Penny Mordaunt, Secretary of State for the Department for International Development (DFID), has joined Dame Inga Beale, Chief Executive Officer (CEO) of Lloyd’s of London, at a Lloyd’s event to discuss how science, innovation, and the City of London can help developing countries recover from natural disasters.
Beale and Mordaunt showcased how science and technology are promoting the development of innovative InsurTech products that are helping developing countries build resilience to extreme climate events and natural disasters, and recover more efficiently in the aftermath.
Mordaunt also used the event as a platform to announce a £19 million package of support to the Caribbean, which will help the region prepare for future disasters and explore how new InsurTech strategies can expedite the recovery of businesses and critical services.
She also announced that the government would increase its support to the Pacific Disaster Risk Insurance Pool (PCRAFI) following 2017’s destructive Hurricane Gita in Tonga, adding £1.3 million to the £6.2 million already provided.
The event also highlighted the progress of Global Parametrics, a UK aid-backed social enterprise that uses climatic, seismic and financial risk modelling to develop innovative catastrophe re/insurance products.
Global Parametrics products are backed by the Natural Disaster Fund, and the project recently launched a facility with VisionFund that will provide disaster re/insurance to 4 million people.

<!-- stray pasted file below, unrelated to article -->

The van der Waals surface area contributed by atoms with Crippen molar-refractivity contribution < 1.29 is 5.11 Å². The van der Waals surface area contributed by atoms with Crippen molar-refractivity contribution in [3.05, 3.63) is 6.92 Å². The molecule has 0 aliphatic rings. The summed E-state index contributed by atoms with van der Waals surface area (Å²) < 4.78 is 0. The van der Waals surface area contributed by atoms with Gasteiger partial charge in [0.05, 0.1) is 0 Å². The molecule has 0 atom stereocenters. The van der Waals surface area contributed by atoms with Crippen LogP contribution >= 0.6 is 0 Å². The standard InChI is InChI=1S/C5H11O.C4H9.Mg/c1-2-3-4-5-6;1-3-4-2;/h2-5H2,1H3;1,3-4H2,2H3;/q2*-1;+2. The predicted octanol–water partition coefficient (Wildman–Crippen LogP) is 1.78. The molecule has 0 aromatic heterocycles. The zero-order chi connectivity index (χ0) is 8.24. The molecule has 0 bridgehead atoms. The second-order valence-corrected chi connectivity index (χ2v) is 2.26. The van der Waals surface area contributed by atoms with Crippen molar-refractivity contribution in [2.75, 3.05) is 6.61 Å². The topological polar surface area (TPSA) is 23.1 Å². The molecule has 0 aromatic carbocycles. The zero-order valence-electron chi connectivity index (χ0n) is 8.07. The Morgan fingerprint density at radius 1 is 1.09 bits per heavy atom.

Mordaunt said: “Last year Hurricanes Irma and Maria showed once again the destruction extreme weather events can cause – and the devastating effect this can have on the lives of families and communities.
“When disaster does strike, it is crucial that finance is easily and quickly available to help people rebuild their homes and livelihoods. The use of science, real-time data and innovative finance can be game-changing – helping to cut response times and get countries back on their feet faster.”
Beale also commented: “Insurance exists to provide critical support in times of disaster, enabling quick recovery and economic protection. Sadly, many of the world’s most vulnerable countries also have the biggest protection gap, meaning that recovery is slow and costs so high that rebuilding takes significantly longer.
“Lloyd’s has worked in partnership with the Department for International Development to co-sponsor the Global Centre for Disaster Protection’s first Innovation Lab focussed on developing new financial instruments that combine incentives for resilience with risk transfer.
“This initiative is part of a collaborative effort to help mitigate the devastating and long-term economic and social impacts of disasters most keenly felt by developing nations around the world and across the Commonwealth.”
Mordaunt also announced a partnership with the Met Office and the World Bank, which will aim to better inform re/insurers by strengthening weather forecasting systems and developing better climate warning infrastructure.
She said: “Changing global climates will impact all our lives, but can have deadly consequences for the world’s poorest people.
“By improving the use of forecasting information such as early-warning systems, and sharing the Met Office’s world-leading expertise, we can help governments and communities prepare for these shocks, so fewer lives are lost each year to extreme weather.”
Professor Stephen Belcher, the Met Office Chief Scientist, added: “Improving resilience and forecasting will provide a lifeline for vulnerable communities helping them to cope with weather and climate shocks through measures which improve food security and provide protection from extremes of weather.”